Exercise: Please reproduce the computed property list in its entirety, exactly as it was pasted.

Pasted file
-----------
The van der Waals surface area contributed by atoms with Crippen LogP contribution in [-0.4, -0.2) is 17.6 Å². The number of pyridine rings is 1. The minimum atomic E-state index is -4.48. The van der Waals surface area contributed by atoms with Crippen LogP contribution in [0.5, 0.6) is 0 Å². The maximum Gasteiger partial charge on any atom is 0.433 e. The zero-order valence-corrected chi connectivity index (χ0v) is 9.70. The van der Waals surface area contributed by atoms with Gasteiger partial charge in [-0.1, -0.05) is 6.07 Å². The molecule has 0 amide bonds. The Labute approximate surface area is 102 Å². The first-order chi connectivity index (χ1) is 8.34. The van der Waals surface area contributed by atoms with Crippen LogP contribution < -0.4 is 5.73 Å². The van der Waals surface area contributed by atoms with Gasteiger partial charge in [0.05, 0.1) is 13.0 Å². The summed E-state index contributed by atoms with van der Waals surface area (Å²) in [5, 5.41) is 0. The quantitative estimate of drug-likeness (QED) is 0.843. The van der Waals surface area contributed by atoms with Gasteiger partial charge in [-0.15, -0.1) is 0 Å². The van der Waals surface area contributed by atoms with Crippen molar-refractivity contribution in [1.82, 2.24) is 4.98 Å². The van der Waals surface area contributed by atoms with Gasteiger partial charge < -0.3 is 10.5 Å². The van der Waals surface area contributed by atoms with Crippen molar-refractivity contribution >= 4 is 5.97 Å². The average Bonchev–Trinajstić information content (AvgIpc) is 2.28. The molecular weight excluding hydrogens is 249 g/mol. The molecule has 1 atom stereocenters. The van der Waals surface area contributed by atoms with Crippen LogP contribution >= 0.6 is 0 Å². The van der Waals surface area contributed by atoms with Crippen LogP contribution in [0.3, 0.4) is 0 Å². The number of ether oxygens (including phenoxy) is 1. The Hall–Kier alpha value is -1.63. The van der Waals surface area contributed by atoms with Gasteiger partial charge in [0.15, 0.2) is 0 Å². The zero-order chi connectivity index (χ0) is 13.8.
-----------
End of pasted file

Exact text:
The van der Waals surface area contributed by atoms with Crippen LogP contribution in [-0.4, -0.2) is 17.6 Å². The number of pyridine rings is 1. The minimum atomic E-state index is -4.48. The van der Waals surface area contributed by atoms with Crippen LogP contribution in [0.5, 0.6) is 0 Å². The maximum Gasteiger partial charge on any atom is 0.433 e. The zero-order valence-corrected chi connectivity index (χ0v) is 9.70. The van der Waals surface area contributed by atoms with Gasteiger partial charge in [-0.1, -0.05) is 6.07 Å². The molecule has 0 amide bonds. The Labute approximate surface area is 102 Å². The first-order chi connectivity index (χ1) is 8.34. The van der Waals surface area contributed by atoms with Crippen LogP contribution < -0.4 is 5.73 Å². The van der Waals surface area contributed by atoms with Gasteiger partial charge in [0.05, 0.1) is 13.0 Å². The summed E-state index contributed by atoms with van der Waals surface area (Å²) in [5, 5.41) is 0. The quantitative estimate of drug-likeness (QED) is 0.843. The van der Waals surface area contributed by atoms with Gasteiger partial charge in [-0.15, -0.1) is 0 Å². The van der Waals surface area contributed by atoms with Crippen molar-refractivity contribution in [1.82, 2.24) is 4.98 Å². The van der Waals surface area contributed by atoms with Gasteiger partial charge < -0.3 is 10.5 Å². The van der Waals surface area contributed by atoms with Crippen molar-refractivity contribution >= 4 is 5.97 Å². The average Bonchev–Trinajstić information content (AvgIpc) is 2.28. The molecular weight excluding hydrogens is 249 g/mol. The molecule has 1 atom stereocenters. The van der Waals surface area contributed by atoms with Crippen LogP contribution >= 0.6 is 0 Å². The van der Waals surface area contributed by atoms with Crippen LogP contribution in [0.3, 0.4) is 0 Å². The number of ether oxygens (including phenoxy) is 1. The Hall–Kier alpha value is -1.63. The van der Waals surface area contributed by atoms with Gasteiger partial charge in [0.15, 0.2) is 0 Å². The zero-order chi connectivity index (χ0) is 13.8.